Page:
The size: 512.0K - That's ok
The used: 196.0K - That's not empty
So something looks off with that partition.
The answer you will find universally for this questions is: "It depends." ;-)
Specifically, it depends on the "compressibility" of the source you are compressing.
Some things compress well, eg. text
Some things don't compress at all (or so little as to be meaningless): eg. compressed files
Once you have a reasonably good idea about what you intend to store in the partition in a compressed format, you will have to do some trial and error to determine how well it compresses and whether or not it will fit.
I don't think there's any other way to determine an answer to your question, but if there is, I'd be interested to know as well. :)
Includes: Jumpstarting the Onion Omega2 (at the $8 level)
Troubleshooting similar odd problems on my last builds turned out to be as a result of a misalignment of lede-17.01 feeds and openwrt-18.06 source.
If you're compiling the openwrt-18.06 branch, make sure your feeds are in line with those by cleaning, updating and installing them before running
./scripts/feeds clean ./scripts/feeds update -a ./scripts/feeds install -a
Make sure that the filesystem on which your docker environment is installed and where the container(s) are housed has plenty (>= 40GB in this context) of free space.
eg. If docker's home is /var/lib/docker make sure that /var (or / if you don't have /var in its own filesystem) has lots of free space.
it appears that there is no way and no need to increase the container size. BTW I'm running Ubuntu 18.04 with extfs filesystem. Hope this makes sense ?
Yes, that's correct, the container will grow in size dynamically as you build the sources.
What you need to do is to ensure that you have sufficient space in your docker environment to accommodate (at least) a 30 or 40GB container. Apologies if that was unclear.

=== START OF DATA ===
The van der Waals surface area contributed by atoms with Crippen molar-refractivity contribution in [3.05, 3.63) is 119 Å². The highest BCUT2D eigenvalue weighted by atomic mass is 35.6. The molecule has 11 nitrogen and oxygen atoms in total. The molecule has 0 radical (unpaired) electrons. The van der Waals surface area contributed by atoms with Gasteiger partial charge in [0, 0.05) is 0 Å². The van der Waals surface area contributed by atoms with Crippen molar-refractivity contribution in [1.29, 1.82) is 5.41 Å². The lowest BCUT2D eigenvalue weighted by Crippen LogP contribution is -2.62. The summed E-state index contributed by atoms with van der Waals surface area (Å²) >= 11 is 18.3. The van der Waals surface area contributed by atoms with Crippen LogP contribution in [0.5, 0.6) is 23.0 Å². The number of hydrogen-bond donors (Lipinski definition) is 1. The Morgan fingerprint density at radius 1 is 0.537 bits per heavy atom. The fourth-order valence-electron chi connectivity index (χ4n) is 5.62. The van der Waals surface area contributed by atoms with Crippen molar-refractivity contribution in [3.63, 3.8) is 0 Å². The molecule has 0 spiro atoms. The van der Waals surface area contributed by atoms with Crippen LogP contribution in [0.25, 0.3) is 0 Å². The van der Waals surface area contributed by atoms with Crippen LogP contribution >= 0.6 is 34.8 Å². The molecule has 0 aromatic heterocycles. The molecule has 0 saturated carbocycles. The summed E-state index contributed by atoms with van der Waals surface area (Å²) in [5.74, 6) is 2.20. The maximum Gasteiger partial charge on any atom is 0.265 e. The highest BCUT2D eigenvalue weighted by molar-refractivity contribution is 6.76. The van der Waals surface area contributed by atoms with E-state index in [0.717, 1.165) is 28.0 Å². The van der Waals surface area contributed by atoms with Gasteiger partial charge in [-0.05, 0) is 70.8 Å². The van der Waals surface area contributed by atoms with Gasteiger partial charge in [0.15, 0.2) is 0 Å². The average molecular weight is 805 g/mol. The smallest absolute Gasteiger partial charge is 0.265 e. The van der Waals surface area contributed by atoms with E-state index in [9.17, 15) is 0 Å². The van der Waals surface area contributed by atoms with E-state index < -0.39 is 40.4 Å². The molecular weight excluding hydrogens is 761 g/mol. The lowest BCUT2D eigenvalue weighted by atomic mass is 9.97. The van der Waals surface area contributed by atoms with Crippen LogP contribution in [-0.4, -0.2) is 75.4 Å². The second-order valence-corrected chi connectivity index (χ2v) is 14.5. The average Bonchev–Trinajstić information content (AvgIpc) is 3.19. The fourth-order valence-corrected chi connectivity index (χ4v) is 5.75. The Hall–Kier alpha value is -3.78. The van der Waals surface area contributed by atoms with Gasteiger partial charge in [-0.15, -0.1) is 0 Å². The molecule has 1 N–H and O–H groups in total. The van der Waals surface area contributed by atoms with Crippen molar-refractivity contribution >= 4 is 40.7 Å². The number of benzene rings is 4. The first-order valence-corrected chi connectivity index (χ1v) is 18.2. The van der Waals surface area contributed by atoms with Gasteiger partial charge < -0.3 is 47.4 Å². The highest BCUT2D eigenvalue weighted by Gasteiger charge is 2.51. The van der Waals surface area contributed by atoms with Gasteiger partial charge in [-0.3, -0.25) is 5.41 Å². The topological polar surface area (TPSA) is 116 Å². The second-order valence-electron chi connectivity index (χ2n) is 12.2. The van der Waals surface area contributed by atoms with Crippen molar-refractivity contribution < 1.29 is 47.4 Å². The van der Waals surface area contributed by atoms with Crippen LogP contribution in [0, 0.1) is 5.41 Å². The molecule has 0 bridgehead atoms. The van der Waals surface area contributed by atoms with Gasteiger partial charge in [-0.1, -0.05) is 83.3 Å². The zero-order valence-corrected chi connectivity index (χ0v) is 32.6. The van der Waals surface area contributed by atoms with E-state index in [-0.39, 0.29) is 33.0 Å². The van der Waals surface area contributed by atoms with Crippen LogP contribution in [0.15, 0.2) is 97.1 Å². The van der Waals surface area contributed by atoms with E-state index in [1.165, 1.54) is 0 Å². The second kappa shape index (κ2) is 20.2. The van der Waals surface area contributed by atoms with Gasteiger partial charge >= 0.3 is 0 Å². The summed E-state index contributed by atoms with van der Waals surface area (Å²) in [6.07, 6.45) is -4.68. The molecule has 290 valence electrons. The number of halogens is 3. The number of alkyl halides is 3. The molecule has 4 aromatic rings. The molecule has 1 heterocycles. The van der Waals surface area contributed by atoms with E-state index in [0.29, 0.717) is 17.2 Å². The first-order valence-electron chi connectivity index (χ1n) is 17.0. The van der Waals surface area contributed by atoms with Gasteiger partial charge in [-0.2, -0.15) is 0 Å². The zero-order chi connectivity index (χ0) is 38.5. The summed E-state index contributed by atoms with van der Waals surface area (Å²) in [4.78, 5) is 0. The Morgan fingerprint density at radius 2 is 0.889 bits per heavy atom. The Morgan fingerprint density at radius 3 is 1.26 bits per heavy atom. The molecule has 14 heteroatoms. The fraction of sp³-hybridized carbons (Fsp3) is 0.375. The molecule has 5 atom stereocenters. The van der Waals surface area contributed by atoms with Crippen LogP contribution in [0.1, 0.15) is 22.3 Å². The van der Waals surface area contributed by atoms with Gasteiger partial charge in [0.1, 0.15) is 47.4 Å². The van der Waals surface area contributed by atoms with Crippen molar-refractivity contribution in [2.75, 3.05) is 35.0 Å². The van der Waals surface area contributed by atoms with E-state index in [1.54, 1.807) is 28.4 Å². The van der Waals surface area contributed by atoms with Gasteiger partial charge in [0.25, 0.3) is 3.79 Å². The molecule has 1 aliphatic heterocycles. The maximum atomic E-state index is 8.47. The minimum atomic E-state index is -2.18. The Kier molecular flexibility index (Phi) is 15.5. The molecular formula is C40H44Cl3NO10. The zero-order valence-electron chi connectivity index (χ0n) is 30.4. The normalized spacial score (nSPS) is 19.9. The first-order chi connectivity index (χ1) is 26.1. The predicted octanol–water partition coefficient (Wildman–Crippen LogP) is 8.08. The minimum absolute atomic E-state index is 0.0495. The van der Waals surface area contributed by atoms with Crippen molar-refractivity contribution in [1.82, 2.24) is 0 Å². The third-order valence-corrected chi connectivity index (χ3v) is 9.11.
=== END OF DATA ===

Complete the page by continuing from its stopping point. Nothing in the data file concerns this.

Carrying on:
I can't speak for all instances, or even previous instances of why you have seen this, but in this instance, the last source build (b223) is identical to the b222 build and contains the same version data.
Based on that, I'd say that the call by
oupgrade to https://api.onioniot.com/firmware/omega2p/latest is returning the version info from the source which is consistent with your current version, rather than looking at the binary files present in http://repo.onioniot.com/omega2/images/
The fact that you are on a newer version than the 'latest/stable' according to
oupgrade, yet it identifies the older firmware as a new version, is probably just one of language semantics and might be resolved if the tool were to differentiate between 'stable' vs 'latest'.
It looks like I have alot to learn and feeling a bit out of my depth.
Presumably the firmware revision should match that on my board ?
Take your time, but yes, it may seem a bit daunting at first. And there will be bouts of frustration. Ask questions, the community will help where we can, but we also don't know everything... ;-) We all learn from each other's mistakes.
If you are new to this, then it will be best to get to the point where you can do a successful build i.e. run
make to completion without any errors, before you start to introduce your own specific changes to the source. That way you will know that any errors are of your own making and not errors with the build environment and you will know where to focus to investigate and solve them.
Regarding the firmware revision, it doesn't have to match what you currently have, any recent one should work on the O2Pro, but it's probably best to stick at one level until you are confident with what you are doing. Comments on the fixes/changes in each can be found in the CHANGELOG.md